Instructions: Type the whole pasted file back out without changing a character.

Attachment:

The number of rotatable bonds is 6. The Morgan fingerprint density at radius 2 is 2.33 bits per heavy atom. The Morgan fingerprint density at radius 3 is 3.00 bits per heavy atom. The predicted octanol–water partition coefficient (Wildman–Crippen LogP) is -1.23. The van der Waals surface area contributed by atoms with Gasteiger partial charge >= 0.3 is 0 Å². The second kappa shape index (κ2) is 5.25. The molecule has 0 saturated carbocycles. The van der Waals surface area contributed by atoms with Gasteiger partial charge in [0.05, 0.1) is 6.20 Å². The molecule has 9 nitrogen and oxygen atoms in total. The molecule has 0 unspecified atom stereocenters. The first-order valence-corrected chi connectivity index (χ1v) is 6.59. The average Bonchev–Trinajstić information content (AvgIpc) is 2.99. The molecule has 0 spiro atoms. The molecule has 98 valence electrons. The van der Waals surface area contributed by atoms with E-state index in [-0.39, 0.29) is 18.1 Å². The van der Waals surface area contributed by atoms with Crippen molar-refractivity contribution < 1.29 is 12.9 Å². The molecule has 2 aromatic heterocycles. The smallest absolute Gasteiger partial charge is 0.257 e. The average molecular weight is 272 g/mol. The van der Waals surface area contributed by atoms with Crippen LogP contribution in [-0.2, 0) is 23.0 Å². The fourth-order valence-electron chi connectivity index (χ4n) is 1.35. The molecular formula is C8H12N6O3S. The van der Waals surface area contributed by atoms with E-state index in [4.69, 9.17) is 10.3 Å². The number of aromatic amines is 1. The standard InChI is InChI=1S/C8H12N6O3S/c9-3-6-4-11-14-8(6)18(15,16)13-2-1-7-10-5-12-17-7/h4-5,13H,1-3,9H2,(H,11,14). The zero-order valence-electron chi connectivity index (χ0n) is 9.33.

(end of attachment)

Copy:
The number of rotatable bonds is 6. The Morgan fingerprint density at radius 2 is 2.33 bits per heavy atom. The Morgan fingerprint density at radius 3 is 3.00 bits per heavy atom. The predicted octanol–water partition coefficient (Wildman–Crippen LogP) is -1.23. The van der Waals surface area contributed by atoms with Gasteiger partial charge >= 0.3 is 0 Å². The second kappa shape index (κ2) is 5.25. The molecule has 0 saturated carbocycles. The van der Waals surface area contributed by atoms with Gasteiger partial charge in [0.05, 0.1) is 6.20 Å². The molecule has 9 nitrogen and oxygen atoms in total. The molecule has 0 unspecified atom stereocenters. The first-order valence-corrected chi connectivity index (χ1v) is 6.59. The average Bonchev–Trinajstić information content (AvgIpc) is 2.99. The molecule has 0 spiro atoms. The molecule has 98 valence electrons. The van der Waals surface area contributed by atoms with E-state index in [-0.39, 0.29) is 18.1 Å². The van der Waals surface area contributed by atoms with Crippen molar-refractivity contribution < 1.29 is 12.9 Å². The molecule has 2 aromatic heterocycles. The smallest absolute Gasteiger partial charge is 0.257 e. The average molecular weight is 272 g/mol. The van der Waals surface area contributed by atoms with Crippen LogP contribution in [-0.2, 0) is 23.0 Å². The fourth-order valence-electron chi connectivity index (χ4n) is 1.35. The molecular formula is C8H12N6O3S. The van der Waals surface area contributed by atoms with E-state index in [4.69, 9.17) is 10.3 Å². The number of aromatic amines is 1. The standard InChI is InChI=1S/C8H12N6O3S/c9-3-6-4-11-14-8(6)18(15,16)13-2-1-7-10-5-12-17-7/h4-5,13H,1-3,9H2,(H,11,14). The zero-order valence-electron chi connectivity index (χ0n) is 9.33.